As much as I cringe to say it, this book changed my life. ‘Girl, Woman, Other’ came to me at a time when I really needed it. At once inspiration, education and aspirational, I have a lingering sense of empowerment and challenge from turning the final page.
Name: Girl, Woman, Other
Author: Bernadine Evaristo
Published: May 2019
Teeming with life and crackling with energy – a love song to modern Britain and black womanhood
Girl, Woman, Other follows the lives and struggles of twelve very different characters. Mostly women, black and British, they tell the stories of their families, friends and lovers, across the country and through the years.
Joyfully polyphonic and vibrantly contemporary, this is a gloriously new kind of history, a novel of our times: celebratory, ever-dynamic and utterly irresistible.
Here are three truths: ‘Girl, Woman, Other’ is a book about 12 women. It is one of those intangible books that are very hard to describe. It is the best book I’ve ever read.
Do you cringe when people say that a book changed their life? It’s normally followed by gushing, maybe some tears, and always looks suspiciously like they’re being bribed by the author to say such a dramatic statement. But I can confidently say, firstly, I am not being bribed (although I would pay Bernadine Evaristo to bribe me) and secondly, that this book did change my life. No cringe needed. It educated me on feminism, black womanhood, marriage, immigration, sexuality, the education system… life itself really. ‘Girl, Woman, Other’ is an essential for any feminist’s reading list – or non-feminist; because you’ll undoubtedly be one when you turn the final page.
“Ageing is nothing to be ashamed of– GIRL WOMAN OTHER
Especially when the entire human race is in it together
Although sometimes it seems that she alone among her friends wants to celebrate getting older
Because it’s such a privilege to not die prematurely”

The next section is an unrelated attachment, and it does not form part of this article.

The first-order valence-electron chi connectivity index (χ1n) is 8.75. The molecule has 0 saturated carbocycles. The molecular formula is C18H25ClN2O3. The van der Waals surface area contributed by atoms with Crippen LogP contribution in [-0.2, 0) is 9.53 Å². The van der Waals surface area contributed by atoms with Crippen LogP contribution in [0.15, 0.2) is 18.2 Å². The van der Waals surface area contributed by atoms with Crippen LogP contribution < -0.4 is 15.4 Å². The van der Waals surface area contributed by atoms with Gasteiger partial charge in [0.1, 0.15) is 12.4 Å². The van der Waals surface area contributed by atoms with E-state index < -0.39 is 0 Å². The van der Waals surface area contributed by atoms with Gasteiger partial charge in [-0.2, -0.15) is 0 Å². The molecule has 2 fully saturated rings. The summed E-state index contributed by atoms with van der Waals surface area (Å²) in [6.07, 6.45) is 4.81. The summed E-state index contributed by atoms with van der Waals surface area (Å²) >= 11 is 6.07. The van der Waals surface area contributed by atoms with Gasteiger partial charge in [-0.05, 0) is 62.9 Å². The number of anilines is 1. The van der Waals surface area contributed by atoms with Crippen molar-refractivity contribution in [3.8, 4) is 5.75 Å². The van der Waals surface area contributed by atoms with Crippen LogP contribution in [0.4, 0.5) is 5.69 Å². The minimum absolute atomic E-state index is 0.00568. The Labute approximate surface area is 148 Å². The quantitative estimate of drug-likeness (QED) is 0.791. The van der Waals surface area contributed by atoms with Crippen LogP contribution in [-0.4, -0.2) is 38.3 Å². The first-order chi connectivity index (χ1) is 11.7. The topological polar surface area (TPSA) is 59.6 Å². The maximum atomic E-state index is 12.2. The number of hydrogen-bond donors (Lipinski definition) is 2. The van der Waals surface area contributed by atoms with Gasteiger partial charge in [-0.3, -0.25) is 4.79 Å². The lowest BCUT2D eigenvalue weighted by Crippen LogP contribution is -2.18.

The book follows 12 women, whose stories are loosely interwoven in a web that spans over three generations and across Britain. At first, I was worried that all the stories would become similar in content, or at least in structure. But each one focuses on different joys or trials of being a black British woman and is so different to the last. There are opinions and life choices for everyone. Educational, inspirational and aspirational, the stories covered different perspectives fused often by feminism and always by this constant discovery of womanhood.
Personally, my favourite story was Amma’s because she’s the centerpiece of this book, I found her voice bitingly hilarious and I’m fascinated by the queer, rebellious underworld she was a part of. I loved how my opinion of her develops as other people’s views of her muddy the waters – plus, she seems really really cool. My other favorite stories were Bummi because Bernadine Evaristo created such an empathetic character and I just wanted her to succeed! I also loved Yazz, because as a teen, she felt intensely relatable; I was amazed with the fluidity that the author skimmed between different ages and opinions.
“white people are only required to represent themselves, not an entire race”– GIRL WOMAN OTHER
The characters are so strong they feel alive. Furthermore, with only 40 or so pages dedicated to each character, it’s truly incredible how much life spills out. My least favourite story was Winsome, because while I loved that Evaristo lets you come to your own conclusions (if not with an ironic undercurrent tugging you the way she desires), Winsome was… just a bit weird.
One warning: this book only has full stops at the end of chapters. As in, sentences go unchecked, and indents mark the end of them, not full stops. While some people don’t like the lack of punctuation (my mum thinks it shows ‘a lack of language’), I think it creates a powerful, strong voice. The lack of full stops create a sarcastic wit, heavy with irony, and the speech becomes vivid voices. Despite poets often overusing it, Evaristo uses short lines sparingly so it’s genuinely impactful. Self consciously hilarious, insightful, educational – utterly brilliant, ‘Girl, Woman, Other’ came to me at a time when I really needed it. I have a lingering sense of empowerment and challenge from turning the final page – it genuinely changed my life.
As Jane Austen once said, ‘If I loved you less, I might be able to talk about it more’. Maybe I’m just a sucker for Emma, but that feels particularly pertinent here. I found it hard to put into words how deeply this book affected me, but I hope I’ve enthused enough of my joy into you to make you read ‘Girl, Woman, Other’.
Who knows? It might just change your life.
While the diversity in my book recommendations is nowhere near perfect, I’m always trying to read books about challenging subjects. ‘Girl Woman Other’ is not a young adult book, but I mostly read YA and feel more confident recommending it. Young adult books I’d recommend that tackle racism include:
- Pet by Awaeke Emezi
- Lies We Tell Ourselves by Robin Talley
- Ace Of Spades by Faridah Àbíké-Íyímídé
- The Hate U Give by Angie Thomas
- Long Way Down by Jason Reynolds
- Noughts And Crosses by Malorie Blackman
- Yes No Maybe So by Becky Albertalli and Aisha Saeed
- Dear Martin by Nic Stone
- You Should See Me In A Crown by Leah Johnson
- A Very Large Expanse Of Sea by Tahereh Mafi
- Hani and Ishu’s Guide To Fake Dating by Adiba Jaigirdar